First Presbyterian Church of Hallock, Minn.
September 19, 2010
Balm in Gilead
At his wit’s end Jeremiah shouts, “Is there no balm in Gilead?” Now he wasn’t referring to Mount Gilead, Ohio or Gilead, North Carolina; neither to the Pulitzer Prize winning book Gilead by Marilynn Robinson. Jeremiah would have never dreamed of the countless companies which sell “Gilead Balm” on the internet these days. And Jeremiah, too, would never have predicted an African-American spiritual with references to Jesus Christ, Paul’s praying, and Peter’s preaching. “Is there no balm in Gilead?” Jeremiah wonders. His question was a rhetorical one, but the sentiments behind are all too well-known to us today.
Jeremiah the prophet is one of the prophets about whom we know a fair amount — he gives lots of clues about himself — but his writing style is actually pretty difficult to follow. He jumps around from oracles of judgement to individual (or corporate) laments; from words of salvation and to epic descriptions of the troubles of the times. This is probably because the book of Jeremiah, as we know it, was pulled together many years after the prophet himself had died. So Jeremiah contains many words of the prophet named Jeremiah, and also words of those writing later in his name. We’re left with a book of challenging words set out in challenging ways.
But this part of Jeremiah seems clear enough: Jeremiah is certain that the people of God are living in sin; they have failed; they are fighting and lying and straying from God. Jeremiah shouts that the people have forsaken God and worship idols instead. Their whole country has fallen down the path of loose morals and dangerous living. And Jeremiah is shook-up, is beside himself with grief and lament for his people.
To get the feeling of Jeremiah chapter 18, I’m reminded of some cultures’ approach to crying a funerals. In some countries and cultures, families actually pay to have mourners attend the funeral, sit in the front row, and well….cry. These folk are paid to cry and wail as loud as they can, to support the family in their grief. I sort of think of Jeremiah having this gig on the side, along with some job that kept him pretty angry — maybe like Ozzie Guillen this week after the Twins swept the White Sox. Jeremiah is a prophet with a penchant for tears and anger, so much so, that the distinction becomes unclear between Jeremiah’s words of anguish and anger and God’s words of the same.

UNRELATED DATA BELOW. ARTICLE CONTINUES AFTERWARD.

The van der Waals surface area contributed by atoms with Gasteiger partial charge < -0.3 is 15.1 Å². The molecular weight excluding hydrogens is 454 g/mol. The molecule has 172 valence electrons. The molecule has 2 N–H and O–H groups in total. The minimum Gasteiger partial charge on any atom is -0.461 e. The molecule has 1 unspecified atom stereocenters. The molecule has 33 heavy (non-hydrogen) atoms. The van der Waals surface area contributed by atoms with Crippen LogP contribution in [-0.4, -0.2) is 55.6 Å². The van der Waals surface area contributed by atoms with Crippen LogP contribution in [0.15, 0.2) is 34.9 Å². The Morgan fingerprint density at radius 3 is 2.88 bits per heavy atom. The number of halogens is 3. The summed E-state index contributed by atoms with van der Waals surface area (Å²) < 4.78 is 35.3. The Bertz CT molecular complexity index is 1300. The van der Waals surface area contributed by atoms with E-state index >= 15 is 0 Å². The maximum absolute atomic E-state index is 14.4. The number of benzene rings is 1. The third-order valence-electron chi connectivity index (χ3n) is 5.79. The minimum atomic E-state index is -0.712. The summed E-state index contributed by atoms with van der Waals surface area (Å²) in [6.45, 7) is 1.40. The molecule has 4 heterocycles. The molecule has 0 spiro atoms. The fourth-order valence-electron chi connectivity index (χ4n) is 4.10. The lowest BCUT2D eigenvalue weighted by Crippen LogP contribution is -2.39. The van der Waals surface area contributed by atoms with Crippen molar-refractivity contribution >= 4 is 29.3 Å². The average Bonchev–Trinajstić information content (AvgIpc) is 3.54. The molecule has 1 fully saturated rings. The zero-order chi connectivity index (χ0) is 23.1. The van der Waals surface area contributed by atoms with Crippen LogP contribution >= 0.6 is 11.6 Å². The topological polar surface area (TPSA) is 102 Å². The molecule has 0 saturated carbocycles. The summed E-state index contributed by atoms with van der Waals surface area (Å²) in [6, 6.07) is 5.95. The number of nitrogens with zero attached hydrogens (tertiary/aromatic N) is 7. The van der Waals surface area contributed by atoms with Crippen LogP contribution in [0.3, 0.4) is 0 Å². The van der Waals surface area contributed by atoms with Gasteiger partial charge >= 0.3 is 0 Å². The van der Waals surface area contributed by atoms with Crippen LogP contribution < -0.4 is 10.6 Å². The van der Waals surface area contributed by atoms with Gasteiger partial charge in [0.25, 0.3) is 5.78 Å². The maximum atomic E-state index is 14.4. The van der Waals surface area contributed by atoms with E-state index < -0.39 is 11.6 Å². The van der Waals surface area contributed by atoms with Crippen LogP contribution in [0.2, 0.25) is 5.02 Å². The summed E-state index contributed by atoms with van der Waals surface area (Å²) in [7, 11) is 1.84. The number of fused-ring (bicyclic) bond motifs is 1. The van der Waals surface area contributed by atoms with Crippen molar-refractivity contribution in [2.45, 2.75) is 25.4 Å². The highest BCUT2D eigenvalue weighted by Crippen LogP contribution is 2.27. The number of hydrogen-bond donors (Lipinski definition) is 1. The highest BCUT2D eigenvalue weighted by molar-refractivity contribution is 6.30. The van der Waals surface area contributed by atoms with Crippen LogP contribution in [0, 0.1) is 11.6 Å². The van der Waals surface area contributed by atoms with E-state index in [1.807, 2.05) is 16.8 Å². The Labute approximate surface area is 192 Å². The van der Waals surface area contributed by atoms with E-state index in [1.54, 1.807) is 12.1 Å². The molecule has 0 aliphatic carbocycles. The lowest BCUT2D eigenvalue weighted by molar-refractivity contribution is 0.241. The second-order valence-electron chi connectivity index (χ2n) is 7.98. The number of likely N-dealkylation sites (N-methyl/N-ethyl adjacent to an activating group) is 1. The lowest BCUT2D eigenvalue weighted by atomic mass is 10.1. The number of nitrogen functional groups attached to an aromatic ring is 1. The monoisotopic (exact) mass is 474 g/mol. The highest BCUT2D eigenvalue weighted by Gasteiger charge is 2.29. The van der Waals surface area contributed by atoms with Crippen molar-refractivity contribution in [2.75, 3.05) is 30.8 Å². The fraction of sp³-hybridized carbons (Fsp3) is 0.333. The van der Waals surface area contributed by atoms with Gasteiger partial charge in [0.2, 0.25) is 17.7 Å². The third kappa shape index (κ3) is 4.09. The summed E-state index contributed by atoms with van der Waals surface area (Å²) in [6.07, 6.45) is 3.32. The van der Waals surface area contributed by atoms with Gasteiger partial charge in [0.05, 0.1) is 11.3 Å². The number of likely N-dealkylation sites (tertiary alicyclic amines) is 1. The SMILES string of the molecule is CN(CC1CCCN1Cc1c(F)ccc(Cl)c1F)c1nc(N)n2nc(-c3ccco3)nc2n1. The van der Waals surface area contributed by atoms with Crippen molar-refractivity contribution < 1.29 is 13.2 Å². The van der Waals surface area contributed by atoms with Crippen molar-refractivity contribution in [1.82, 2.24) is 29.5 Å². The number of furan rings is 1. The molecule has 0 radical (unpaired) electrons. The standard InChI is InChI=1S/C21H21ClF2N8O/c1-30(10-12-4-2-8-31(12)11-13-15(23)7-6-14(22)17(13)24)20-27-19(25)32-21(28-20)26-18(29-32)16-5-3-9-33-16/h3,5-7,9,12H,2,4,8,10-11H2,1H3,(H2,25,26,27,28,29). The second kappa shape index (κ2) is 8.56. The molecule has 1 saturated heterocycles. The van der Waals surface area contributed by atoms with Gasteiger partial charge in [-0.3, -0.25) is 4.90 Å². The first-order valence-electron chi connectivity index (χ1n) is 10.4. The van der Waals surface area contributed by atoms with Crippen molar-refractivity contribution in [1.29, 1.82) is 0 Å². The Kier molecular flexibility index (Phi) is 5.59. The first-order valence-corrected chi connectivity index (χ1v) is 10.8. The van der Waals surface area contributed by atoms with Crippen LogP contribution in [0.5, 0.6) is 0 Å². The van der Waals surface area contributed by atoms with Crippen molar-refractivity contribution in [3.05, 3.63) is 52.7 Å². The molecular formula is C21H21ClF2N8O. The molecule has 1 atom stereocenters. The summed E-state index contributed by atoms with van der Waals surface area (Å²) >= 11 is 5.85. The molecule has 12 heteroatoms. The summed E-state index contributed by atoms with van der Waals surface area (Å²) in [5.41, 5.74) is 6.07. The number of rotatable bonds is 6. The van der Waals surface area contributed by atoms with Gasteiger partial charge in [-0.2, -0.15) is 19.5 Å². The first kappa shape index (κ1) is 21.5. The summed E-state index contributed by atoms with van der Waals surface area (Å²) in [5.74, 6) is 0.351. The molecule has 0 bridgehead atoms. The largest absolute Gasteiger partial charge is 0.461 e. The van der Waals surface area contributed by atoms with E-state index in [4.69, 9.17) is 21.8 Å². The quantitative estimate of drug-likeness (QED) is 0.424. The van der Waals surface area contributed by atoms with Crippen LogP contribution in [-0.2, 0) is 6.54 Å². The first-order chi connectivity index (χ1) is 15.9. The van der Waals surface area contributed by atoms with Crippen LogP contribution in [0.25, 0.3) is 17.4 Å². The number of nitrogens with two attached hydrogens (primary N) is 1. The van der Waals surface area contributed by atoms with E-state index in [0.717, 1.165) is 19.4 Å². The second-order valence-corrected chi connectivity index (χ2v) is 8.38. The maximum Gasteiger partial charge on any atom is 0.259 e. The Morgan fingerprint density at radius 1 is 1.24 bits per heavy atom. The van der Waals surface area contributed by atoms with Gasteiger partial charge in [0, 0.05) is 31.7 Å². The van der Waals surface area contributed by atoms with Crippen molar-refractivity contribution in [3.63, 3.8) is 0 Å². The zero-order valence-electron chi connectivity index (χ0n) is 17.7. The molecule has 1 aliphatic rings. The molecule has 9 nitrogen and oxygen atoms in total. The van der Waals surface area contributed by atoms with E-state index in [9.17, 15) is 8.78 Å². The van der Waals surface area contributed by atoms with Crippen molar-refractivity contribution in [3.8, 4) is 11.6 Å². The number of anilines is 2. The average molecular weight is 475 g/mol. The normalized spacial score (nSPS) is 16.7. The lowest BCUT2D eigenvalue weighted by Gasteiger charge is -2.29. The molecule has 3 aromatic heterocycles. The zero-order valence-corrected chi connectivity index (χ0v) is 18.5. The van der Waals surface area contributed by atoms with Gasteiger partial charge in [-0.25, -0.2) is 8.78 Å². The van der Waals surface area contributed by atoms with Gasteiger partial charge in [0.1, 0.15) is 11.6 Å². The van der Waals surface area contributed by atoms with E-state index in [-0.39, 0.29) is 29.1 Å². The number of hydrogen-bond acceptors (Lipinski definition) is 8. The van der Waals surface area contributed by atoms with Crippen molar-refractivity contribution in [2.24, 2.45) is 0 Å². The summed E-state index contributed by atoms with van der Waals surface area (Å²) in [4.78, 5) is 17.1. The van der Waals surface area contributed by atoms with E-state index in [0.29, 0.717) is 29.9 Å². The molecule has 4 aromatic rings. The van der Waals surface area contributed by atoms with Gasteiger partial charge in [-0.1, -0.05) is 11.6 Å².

Listen to the heartache — of God, of Jeremiah — in this Eugene Peterson translation of this morning’s passage:
I drown in grief.
Oh, listen! Please listen! It’s the cry of my dear people
reverberating through the country.
Is God no longer in Zion?
Has the King gone away?
Can you tell me why they flaunt their plaything-gods,
their silly, imported no-gods before me?
The crops are in, the summer is over,
but for us nothing’s changed.
We’re still waiting to be rescued.
For my dear broken people, I’m heartbroken.
I weep, seized by grief.
Are there no healing ointments in Gilead?
Isn’t there a doctor in the house?
So why can’t something be done
to heal and save my dear, dear people?
Have you ever felt that way? Angry at God, or angry at yourself, or just overcome by grief and fed-up with the world? Probably all of us has at one time or another. Some more than others. Some even now.
In Peterson’s translation Jeremiah asks, “Isn’t there a doctor in the house?” But Jeremiah isn’t really looking for a qualified medical doctor either, because the condition of his people is not a medical condition. It’s a spiritual problem, a condition of mind and the soul and the culture.